It took only two hours of play on day five of the 2013 World Poker Tour World Championship for the televised final table to be set.
The in-form Daniel Negreanu was the short-stack for the majority of the last two days of the tournament but fell narrowly short of qualifying for the televised final table when he was eliminated by close friend Erick Lindgren.
Negreanu was clearly disappointed but was still able to take home his third six figure cash of the year after winning the WSOP APAC Main Event and finishing fourth in the European Poker Tour Grand Final Main Event.
All eyes will be on Lindgren when the televised final table kicks off later tonight.
Not only is the thirty-six-year-old attempting to join Gus Hansen and Carlos Mortensen as the only players to have won three World Poker Tour titles but the first place prize of $1,150,297 is sure to help pay off some of the gambling debts that saw Lindgren end up in a rehab clinic for gambling addiction at the end of last year.
Lindgren (3,355,000) is currently sitting in second place behind chip leader Chino Rheem who holds 5,495,000 in chips.
Rheem has a wealth of final table experience in the world’s biggest tournaments after finishing seventh in the 2008 World Series of Poker Main Event and winning the $20,000 six-handed no-limit hold’em event in the Epic Poker League.
Lindgren isn’t the only former World Poker Tour champion at the table with Jonathan Roy holding 1,900,000 in chips.
Roy won the World Poker Tour Montreal event at the end of 2012 and won the € 2,000 No Limit Hold’em 8 Max Turbo Bounty at the 2012 European Poker Tour Grand Final.
This is Roy’s second major final table of the year after he finished fourth in the 2013 Pokerstars Caribbean Adventure Main Event.
Rounding out the final table are David Peters (1,085,000), Brandon Steven (1,210,000) and Matt Hyman (1,560,000).
All three are experienced tournament poker players who have all cashed for large amounts at the World Series of Poker, making this one of the toughest final table fields in the history of the World Poker Tour.
You can stay up to date with all the action from the final table here at Poker.com.
Professional Poker Player Mike Sexton has thrown his support behind the structure of the World Poker Tour after the running of the World Poker Tour Montreal event was criticized by Allen Kessler.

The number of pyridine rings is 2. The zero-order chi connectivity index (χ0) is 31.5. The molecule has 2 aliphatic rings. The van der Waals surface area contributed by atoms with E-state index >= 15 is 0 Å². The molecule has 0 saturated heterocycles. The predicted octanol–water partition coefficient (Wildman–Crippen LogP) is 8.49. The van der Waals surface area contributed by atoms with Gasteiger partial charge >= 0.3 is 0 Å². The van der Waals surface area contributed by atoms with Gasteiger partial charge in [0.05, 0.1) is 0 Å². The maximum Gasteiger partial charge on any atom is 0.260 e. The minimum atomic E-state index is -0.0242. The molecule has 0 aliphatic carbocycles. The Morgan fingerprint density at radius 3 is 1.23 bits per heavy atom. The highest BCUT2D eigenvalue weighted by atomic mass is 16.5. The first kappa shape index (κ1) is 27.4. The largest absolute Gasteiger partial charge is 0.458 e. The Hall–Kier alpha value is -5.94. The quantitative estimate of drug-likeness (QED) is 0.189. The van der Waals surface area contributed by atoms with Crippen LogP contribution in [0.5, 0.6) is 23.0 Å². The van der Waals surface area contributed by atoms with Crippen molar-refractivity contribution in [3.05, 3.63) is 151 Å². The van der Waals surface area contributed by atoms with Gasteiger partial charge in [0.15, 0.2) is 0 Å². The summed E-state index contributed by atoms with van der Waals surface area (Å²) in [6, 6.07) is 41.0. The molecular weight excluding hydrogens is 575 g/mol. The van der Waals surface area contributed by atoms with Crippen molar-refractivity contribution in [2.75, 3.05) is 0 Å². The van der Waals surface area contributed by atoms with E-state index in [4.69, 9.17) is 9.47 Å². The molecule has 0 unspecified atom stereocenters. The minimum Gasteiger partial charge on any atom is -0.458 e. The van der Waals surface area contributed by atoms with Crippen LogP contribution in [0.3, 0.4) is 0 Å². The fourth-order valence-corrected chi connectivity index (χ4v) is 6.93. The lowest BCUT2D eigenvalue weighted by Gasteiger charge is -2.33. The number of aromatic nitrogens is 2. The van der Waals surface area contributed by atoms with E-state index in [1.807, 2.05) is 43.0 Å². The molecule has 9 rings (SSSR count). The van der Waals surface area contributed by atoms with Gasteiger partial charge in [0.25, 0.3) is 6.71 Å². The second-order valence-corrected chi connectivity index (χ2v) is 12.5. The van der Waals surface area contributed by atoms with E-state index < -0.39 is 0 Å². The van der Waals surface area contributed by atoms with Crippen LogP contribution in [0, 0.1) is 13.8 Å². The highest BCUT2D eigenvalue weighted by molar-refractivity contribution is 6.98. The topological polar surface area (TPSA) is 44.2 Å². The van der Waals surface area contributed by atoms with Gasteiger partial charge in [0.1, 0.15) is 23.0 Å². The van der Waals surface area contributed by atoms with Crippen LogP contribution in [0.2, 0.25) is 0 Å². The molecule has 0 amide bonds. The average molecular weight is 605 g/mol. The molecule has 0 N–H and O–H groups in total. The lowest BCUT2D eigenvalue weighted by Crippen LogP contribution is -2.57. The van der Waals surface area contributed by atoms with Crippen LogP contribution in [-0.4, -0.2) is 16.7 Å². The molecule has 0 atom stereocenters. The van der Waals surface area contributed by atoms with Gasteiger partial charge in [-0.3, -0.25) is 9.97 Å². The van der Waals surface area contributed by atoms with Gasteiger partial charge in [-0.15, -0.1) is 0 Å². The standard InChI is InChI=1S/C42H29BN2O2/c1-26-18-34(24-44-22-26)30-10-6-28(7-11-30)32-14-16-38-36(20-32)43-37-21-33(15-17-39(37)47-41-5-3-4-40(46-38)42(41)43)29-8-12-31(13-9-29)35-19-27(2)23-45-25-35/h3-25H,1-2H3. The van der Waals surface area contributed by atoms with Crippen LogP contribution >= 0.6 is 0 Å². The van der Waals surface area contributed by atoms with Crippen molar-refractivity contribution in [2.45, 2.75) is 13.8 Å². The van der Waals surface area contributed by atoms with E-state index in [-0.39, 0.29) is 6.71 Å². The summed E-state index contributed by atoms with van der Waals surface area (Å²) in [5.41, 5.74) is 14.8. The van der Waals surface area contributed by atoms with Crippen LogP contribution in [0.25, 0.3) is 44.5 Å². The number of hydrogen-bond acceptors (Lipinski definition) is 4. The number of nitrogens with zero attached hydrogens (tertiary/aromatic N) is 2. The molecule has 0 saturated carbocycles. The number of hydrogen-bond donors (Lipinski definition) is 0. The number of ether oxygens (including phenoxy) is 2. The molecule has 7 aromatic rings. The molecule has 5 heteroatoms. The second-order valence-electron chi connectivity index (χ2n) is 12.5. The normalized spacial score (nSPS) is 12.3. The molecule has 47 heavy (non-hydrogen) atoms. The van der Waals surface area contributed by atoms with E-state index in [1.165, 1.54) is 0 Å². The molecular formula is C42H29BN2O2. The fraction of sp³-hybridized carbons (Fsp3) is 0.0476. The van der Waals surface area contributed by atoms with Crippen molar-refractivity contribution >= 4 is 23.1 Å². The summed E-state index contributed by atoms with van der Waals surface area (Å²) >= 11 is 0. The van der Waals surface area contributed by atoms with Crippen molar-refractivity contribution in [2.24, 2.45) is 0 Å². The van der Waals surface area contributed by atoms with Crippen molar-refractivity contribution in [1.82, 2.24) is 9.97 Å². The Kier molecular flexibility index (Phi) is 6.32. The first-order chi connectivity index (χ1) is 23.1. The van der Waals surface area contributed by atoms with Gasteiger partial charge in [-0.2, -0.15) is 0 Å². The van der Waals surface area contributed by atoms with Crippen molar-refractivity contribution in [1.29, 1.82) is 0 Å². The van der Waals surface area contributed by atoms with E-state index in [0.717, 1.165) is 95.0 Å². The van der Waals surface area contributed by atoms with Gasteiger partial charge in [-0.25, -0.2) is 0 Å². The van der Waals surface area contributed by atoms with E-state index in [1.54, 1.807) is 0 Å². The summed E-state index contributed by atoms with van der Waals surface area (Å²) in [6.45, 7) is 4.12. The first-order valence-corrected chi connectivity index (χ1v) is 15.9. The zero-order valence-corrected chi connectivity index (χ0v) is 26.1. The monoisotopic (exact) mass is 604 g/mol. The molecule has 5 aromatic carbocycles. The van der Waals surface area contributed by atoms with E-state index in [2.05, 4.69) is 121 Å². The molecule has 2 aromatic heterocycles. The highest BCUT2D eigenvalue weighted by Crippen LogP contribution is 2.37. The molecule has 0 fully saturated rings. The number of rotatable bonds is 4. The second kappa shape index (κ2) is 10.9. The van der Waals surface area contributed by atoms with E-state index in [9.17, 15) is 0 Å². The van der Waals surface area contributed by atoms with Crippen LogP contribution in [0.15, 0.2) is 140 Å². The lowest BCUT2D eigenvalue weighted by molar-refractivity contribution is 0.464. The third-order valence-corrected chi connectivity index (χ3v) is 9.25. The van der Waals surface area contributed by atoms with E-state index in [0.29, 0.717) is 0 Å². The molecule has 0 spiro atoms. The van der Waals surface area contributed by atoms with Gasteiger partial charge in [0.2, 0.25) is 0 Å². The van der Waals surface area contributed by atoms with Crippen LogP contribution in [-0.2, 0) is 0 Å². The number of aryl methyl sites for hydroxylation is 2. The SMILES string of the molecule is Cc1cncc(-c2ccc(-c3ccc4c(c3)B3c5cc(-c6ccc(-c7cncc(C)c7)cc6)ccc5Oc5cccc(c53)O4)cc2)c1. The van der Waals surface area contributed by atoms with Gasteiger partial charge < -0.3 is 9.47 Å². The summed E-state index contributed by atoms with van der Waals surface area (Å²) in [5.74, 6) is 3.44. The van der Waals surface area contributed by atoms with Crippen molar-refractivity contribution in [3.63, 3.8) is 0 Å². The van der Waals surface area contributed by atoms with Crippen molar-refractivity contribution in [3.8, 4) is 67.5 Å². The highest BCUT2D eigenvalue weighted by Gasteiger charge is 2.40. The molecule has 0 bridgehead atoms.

Kessler was critical of the structure of the tournament arguing that the levels during the tournament were too short meaning that the second half of the tournament was decided by All-In bets that don’t favor the more skilled player.
Kessler believes that longer tournament with wider structures add positive expected value (EV) for professional poker players.
“If you don’t extend the level length as the event progresses, stacks become too short at the end, resulting in a series of all ins before it finally corrects itself,” Kessler said on Facebook.
Sexton, who is considered a leading poker ambassador, disagrees with Kessler and believes longer tournament aren’t good for the game.
“As for wider structures and longer live events, I’m against them because I don’t think they’re good for the game nor for the players who think they’re good for them,” Sexton said in a blog on Party Poker.
“Longer events make it less likely that businessmen (amateurs that add value) will play a tournament as recreational players can’t take a week off their job or away from their families to play poker tournaments.
“Second, if a recreational player wins a big-time event, it helps the growth of the game.
Sexton uses Chris Moneymaker, whose victory in the 2003 World Series of Poker Main Event is said to have been one of the main reasons for the Poker boom, as an example of an amateur player winning a tournament having a positive effect on the entire poker community.
“Does anyone think that a top pro – and fill in any name you want – winning a big-time tourney would benefit the game (meaning bring more players into poker) more than a newbie to poker who won a satellite to get in, or a prominent businessman or celebrity, or especially, an attractive young lady just getting started in poker,” Sexton said.
Sexton said that four days is the perfect length for World Poker Tour events as it gives recreational players the best possible opportunity to play in events without putting their jobs at risk.
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